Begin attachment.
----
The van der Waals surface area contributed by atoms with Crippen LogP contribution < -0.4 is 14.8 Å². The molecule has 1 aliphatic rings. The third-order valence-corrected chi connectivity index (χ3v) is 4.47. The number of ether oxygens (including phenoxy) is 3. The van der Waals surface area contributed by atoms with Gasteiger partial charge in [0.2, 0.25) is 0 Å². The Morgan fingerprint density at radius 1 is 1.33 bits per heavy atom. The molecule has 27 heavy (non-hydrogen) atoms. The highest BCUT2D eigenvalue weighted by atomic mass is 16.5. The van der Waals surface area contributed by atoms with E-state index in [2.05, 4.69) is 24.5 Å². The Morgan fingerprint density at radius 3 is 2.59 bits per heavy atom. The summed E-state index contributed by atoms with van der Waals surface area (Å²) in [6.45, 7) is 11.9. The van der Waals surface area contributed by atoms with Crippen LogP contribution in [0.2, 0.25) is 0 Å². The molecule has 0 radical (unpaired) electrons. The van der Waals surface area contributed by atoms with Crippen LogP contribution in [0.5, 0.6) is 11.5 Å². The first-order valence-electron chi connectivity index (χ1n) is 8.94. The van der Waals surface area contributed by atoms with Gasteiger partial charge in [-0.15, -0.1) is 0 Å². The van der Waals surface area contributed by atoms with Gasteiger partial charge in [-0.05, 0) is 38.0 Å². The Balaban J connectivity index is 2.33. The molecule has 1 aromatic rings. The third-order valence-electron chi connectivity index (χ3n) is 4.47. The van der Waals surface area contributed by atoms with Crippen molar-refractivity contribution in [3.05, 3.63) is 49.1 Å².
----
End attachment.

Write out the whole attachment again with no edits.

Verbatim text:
The van der Waals surface area contributed by atoms with Crippen LogP contribution < -0.4 is 14.8 Å². The molecule has 1 aliphatic rings. The third-order valence-corrected chi connectivity index (χ3v) is 4.47. The number of ether oxygens (including phenoxy) is 3. The van der Waals surface area contributed by atoms with Gasteiger partial charge in [0.2, 0.25) is 0 Å². The Morgan fingerprint density at radius 1 is 1.33 bits per heavy atom. The molecule has 27 heavy (non-hydrogen) atoms. The highest BCUT2D eigenvalue weighted by atomic mass is 16.5. The van der Waals surface area contributed by atoms with E-state index in [2.05, 4.69) is 24.5 Å². The Morgan fingerprint density at radius 3 is 2.59 bits per heavy atom. The summed E-state index contributed by atoms with van der Waals surface area (Å²) in [6.45, 7) is 11.9. The van der Waals surface area contributed by atoms with Crippen LogP contribution in [0.2, 0.25) is 0 Å². The molecule has 0 radical (unpaired) electrons. The van der Waals surface area contributed by atoms with Crippen LogP contribution in [0.5, 0.6) is 11.5 Å². The first-order valence-electron chi connectivity index (χ1n) is 8.94. The van der Waals surface area contributed by atoms with Gasteiger partial charge in [-0.15, -0.1) is 0 Å². The van der Waals surface area contributed by atoms with Gasteiger partial charge in [-0.05, 0) is 38.0 Å². The Balaban J connectivity index is 2.33. The molecule has 1 aromatic rings. The third-order valence-electron chi connectivity index (χ3n) is 4.47. The van der Waals surface area contributed by atoms with Crippen molar-refractivity contribution in [3.05, 3.63) is 49.1 Å².